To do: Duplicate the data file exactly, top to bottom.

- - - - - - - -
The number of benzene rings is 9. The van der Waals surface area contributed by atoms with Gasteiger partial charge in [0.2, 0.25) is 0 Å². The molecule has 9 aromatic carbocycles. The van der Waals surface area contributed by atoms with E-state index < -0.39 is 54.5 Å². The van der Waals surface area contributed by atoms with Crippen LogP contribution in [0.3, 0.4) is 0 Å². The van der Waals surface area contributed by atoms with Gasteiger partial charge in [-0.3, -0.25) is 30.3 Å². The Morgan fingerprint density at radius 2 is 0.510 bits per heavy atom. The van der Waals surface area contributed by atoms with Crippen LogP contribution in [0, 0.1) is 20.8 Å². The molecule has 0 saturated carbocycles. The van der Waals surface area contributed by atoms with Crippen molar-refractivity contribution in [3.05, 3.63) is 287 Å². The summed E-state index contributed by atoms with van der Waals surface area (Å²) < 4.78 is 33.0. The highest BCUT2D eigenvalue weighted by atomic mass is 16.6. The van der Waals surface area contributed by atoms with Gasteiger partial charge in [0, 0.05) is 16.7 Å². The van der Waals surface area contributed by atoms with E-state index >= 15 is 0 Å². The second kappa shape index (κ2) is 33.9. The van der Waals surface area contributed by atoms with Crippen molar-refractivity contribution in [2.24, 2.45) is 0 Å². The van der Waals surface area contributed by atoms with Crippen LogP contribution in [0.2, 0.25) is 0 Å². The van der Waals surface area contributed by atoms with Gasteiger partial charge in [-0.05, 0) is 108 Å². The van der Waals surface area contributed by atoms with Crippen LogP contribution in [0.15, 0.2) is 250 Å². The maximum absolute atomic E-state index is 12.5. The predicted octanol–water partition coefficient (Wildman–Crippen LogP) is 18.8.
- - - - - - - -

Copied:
The number of benzene rings is 9. The van der Waals surface area contributed by atoms with Gasteiger partial charge in [0.2, 0.25) is 0 Å². The molecule has 9 aromatic carbocycles. The van der Waals surface area contributed by atoms with E-state index < -0.39 is 54.5 Å². The van der Waals surface area contributed by atoms with Crippen LogP contribution in [0.3, 0.4) is 0 Å². The van der Waals surface area contributed by atoms with Gasteiger partial charge in [-0.3, -0.25) is 30.3 Å². The Morgan fingerprint density at radius 2 is 0.510 bits per heavy atom. The van der Waals surface area contributed by atoms with Crippen LogP contribution in [0, 0.1) is 20.8 Å². The molecule has 0 saturated carbocycles. The van der Waals surface area contributed by atoms with Crippen molar-refractivity contribution in [3.05, 3.63) is 287 Å². The summed E-state index contributed by atoms with van der Waals surface area (Å²) < 4.78 is 33.0. The highest BCUT2D eigenvalue weighted by atomic mass is 16.6. The van der Waals surface area contributed by atoms with Gasteiger partial charge in [0, 0.05) is 16.7 Å². The van der Waals surface area contributed by atoms with E-state index >= 15 is 0 Å². The second kappa shape index (κ2) is 33.9. The van der Waals surface area contributed by atoms with Crippen molar-refractivity contribution in [2.24, 2.45) is 0 Å². The van der Waals surface area contributed by atoms with Crippen LogP contribution in [0.2, 0.25) is 0 Å². The van der Waals surface area contributed by atoms with Gasteiger partial charge in [-0.05, 0) is 108 Å². The van der Waals surface area contributed by atoms with Crippen LogP contribution in [0.15, 0.2) is 250 Å². The maximum absolute atomic E-state index is 12.5. The predicted octanol–water partition coefficient (Wildman–Crippen LogP) is 18.8.